Writing the Body
Award-winning poet Beth Bachmann discusses her work—and the way her sister's violent death affects it
Beth Bachmann's first volume of poems, Temper, is slim, and the poems themselves are rarely more than a dozen lines long, but there is nothing slight about Bachmann's work. The poems tell the story of the murder of a young woman, using language that is spare, almost clinical, yet exquisitely crafted. Bachmann's refined style makes her unflinching depiction of the crime more poignant than gruesome. A story that could be merely lurid becomes tragic when conveyed in images that are both graphic and graceful, as in "Colorization":
A broken crow drops from the jaw of some animal into the snow.
If we were to encounter it, with our chins tucked to our chests to block the
we might think of it as shadow, but, in truth, the body is red.
There are two ways to define this: restoration and desecration.
It comes down to a question of actuality and intent.
Asked to comment on the inspiration for the poems, Bachmann explained that, while they are rooted in her personal history, they are more than simple autobiography. "Temper is, in many ways, about the unsolved murder of my sister and the impact of that fact," she said. "The poems are about the unknowable, the inability to assign a single name to the act of violence, and how the lyric form engages in this naming."
The craft and power of Bachmann's poetry have not gone unrecognized. Temper won the 2008 Donald Hall Prize in Poetry from the Association of Writers and Writing Programs. Bachmann, who teaches creative writing at Vanderbilt University, will also receive the Kate Tufts Discovery Award, a major prize given annually to recognize "a first book by a poet of genuine promise." Bachmann answered questions from Chapter 16 in anticipation of the award ceremony in Pasadena on April 28.
Chapter 16: Can you remember the first poem that ever moved you?
Bachmann: Gwendolyn Brooks's "We Real Cool." I love short form, and in the Brooks poem, there's so much going on in so little space. Every word attracts.
Chapter 16: When did you start writing poetry?
Bachmann: I took a workshop in college [at Loyola University in Baltimore] with poet Karen Fish. Karen was amazing. She gave me a massive reading list that held a glass up to a place I didn't know existed, in me and beyond me.
Chapter 16: How do you approach form in your poems? Is it instinctive, or do you deliberately choose it?
Bachmann: Form is so crucial. I think of it again as glass: blown animals, a body to breathe into, heat and shaping. I guess breath can be both instinctive and controlled.
Chapter 16: The poems in Temper are very short; in some cases they almost seem like fragments. You said in an interview last year that your new work is longer. What's the driving force behind that change?
Bachmann: The new work is only longer by a fraction, a few lines. It's not so much getting longer, I think, as getting bigger, in terms of aperture and focus on what's in the field. I don't want to write longer works, per se, but I wouldn't mind letting more light in.
Chapter 16: How detached were you from your own emotions as you wrote about the violence in Temper?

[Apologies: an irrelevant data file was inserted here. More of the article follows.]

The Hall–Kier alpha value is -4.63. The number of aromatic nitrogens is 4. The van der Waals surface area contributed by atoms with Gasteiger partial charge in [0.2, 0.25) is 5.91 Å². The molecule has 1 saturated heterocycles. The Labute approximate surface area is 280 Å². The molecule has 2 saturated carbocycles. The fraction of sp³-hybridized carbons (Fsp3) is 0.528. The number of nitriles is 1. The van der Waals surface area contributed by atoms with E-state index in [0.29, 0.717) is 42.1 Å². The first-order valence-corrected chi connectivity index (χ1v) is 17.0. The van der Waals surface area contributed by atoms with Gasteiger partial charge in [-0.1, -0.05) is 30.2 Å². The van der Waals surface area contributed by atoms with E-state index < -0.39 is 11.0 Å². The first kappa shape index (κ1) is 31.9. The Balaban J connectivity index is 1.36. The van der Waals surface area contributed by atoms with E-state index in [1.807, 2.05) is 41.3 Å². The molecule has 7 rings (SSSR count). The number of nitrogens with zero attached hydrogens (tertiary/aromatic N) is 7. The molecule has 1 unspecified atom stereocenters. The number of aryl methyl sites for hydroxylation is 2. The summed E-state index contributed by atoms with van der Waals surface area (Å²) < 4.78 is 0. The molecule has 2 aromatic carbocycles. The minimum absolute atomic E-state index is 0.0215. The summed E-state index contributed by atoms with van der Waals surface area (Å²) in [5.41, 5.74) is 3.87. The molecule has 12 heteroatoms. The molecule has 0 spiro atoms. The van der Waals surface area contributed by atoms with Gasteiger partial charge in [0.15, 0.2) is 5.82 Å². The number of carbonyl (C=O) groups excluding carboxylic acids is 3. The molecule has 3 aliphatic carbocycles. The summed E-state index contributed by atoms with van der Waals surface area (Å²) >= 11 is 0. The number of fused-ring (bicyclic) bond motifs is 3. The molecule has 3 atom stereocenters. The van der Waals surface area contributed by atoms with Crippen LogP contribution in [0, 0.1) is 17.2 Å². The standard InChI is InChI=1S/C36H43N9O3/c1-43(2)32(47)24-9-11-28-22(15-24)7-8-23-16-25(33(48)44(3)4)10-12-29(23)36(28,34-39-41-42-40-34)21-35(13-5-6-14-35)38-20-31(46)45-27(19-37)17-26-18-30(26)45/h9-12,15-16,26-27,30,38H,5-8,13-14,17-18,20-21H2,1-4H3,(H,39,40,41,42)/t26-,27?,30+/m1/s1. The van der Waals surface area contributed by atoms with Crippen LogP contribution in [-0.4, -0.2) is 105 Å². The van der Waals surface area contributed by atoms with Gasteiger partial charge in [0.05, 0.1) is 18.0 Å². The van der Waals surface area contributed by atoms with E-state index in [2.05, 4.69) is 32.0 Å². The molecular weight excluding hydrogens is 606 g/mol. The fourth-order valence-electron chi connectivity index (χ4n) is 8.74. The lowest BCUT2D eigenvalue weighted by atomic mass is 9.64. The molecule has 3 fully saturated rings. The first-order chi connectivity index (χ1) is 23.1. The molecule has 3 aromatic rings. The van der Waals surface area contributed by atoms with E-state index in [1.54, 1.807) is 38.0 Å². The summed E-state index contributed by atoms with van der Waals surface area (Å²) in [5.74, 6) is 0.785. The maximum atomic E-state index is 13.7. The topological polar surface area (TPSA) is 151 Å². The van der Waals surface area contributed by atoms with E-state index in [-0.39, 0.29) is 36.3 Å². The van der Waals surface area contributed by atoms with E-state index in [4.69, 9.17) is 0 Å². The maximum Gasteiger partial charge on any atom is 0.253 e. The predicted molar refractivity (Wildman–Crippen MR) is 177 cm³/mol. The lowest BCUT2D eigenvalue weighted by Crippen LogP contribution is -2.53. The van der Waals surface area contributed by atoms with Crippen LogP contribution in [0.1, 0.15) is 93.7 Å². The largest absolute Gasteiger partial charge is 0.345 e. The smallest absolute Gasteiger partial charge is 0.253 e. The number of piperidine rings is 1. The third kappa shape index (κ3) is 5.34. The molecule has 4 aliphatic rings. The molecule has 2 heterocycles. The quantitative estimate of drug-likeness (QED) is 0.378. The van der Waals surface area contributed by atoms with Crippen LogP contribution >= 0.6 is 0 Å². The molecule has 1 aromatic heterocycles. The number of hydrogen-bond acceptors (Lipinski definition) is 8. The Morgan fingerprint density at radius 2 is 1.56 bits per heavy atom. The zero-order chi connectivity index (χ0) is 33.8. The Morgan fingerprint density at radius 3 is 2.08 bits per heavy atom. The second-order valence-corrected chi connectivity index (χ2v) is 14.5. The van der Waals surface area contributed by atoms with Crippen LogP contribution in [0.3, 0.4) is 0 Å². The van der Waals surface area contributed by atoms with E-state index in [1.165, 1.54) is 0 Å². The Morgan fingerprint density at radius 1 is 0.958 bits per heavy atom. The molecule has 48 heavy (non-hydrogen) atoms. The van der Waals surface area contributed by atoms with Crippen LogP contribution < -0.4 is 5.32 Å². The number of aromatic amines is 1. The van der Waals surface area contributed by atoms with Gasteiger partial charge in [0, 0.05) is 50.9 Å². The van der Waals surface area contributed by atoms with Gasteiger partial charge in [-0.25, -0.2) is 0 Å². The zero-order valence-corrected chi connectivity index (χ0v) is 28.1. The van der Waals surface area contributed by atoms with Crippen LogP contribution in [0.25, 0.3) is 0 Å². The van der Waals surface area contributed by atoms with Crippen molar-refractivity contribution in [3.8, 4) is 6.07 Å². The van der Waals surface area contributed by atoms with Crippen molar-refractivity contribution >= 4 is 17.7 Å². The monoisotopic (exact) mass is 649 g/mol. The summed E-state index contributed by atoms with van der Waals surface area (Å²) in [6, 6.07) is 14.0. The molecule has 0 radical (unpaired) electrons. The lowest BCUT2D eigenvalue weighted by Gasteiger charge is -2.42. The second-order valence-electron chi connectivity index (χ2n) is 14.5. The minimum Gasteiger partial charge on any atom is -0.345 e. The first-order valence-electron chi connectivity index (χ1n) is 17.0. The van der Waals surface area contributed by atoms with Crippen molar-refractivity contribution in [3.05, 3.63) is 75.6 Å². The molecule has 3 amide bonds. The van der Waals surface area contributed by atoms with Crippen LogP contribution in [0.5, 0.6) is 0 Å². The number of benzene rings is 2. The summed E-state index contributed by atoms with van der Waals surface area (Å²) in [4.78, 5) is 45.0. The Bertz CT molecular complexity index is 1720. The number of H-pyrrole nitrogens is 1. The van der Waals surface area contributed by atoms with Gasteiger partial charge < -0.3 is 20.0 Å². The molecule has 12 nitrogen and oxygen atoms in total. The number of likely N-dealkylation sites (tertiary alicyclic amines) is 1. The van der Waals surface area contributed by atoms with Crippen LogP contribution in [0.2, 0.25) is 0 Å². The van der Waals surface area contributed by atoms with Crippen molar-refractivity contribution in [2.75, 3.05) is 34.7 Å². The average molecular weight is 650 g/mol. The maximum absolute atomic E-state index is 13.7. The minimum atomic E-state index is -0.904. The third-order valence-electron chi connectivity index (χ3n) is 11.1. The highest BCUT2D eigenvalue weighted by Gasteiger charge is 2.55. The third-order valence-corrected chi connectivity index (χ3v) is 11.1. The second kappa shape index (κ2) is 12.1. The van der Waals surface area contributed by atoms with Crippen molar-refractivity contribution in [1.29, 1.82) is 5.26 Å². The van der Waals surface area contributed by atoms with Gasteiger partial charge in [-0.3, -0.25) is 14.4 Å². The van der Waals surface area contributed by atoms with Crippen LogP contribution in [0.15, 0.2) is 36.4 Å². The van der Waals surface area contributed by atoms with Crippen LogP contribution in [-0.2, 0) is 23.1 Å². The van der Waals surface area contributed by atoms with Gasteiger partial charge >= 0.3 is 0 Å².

Bachmann: Well, now depth of field has got me thinking about distance. And pulled glass has got me thinking of Marianne Moore. I was rereading "An Octopus" the other day and considering the lines, "… as if no branch could penetrate the cold beyond its company"… not decorum, but restraint; … Relentless accuracy is the nature of this octopus ….
I wanted the violence to be relentless and beyond decorum; it seemed to be the only way to accurately render it. I couldn't do that without distancing the self, going cold in an effort to remain objective. So, I think again of the lens; this time as in documentary— we learn who's holding it through what we see.
Chapter 16: There are a lot of images of nature going about its business in Temper, in a way that's both beautiful and merciless. Sometimes it seems almost redemptive; other times it's horrifying. How do you grapple with your own relationship to the natural world?
Bachmann: I feel I'm only beginning to know nature and I want to know it more. I like the way it makes me think about power, beauty and power. Beauty is easy to forget. I think of Tennessee in summer, how the extreme heat slows, how the thick growth creates privacy and boundary.
Chapter 16: I'm struck by how often the body in Temper is described with reference to a text or a book—"brittle as the bracts pressed into a book," "her body written over in blossom," etc. Did you consciously think of the corpse as a kind of text when you were writing the poems?
Bachmann: I was conscious, for sure, of how I was writing the body, how the poems have a body, but are not a body. In the first instance, I was thinking about flower pressing, of opening an old book and the old flower falling out, but then the poem becomes rather quickly about pornography, "open/as a photograph of a girl on a glossy page." So, yes, many of the poems are about how the female body is written and how I'm engaging in that tradition.
Chapter 16: Do you think of these poems as a statement about sexual or domestic violence? How do you feel about the possibility that people will read them in a politicized way?
Bachmann: It seems to me the personal is political, whether we like it or not. It's hard for me to imagine art about rape that doesn't make a statement about rape, somehow, but I was aiming to make art, not a statement, though I'm not sure what one is without the other.
To read an excerpt from Temper in Chapter 16, click here.
Published Wednesday, 28 April 2010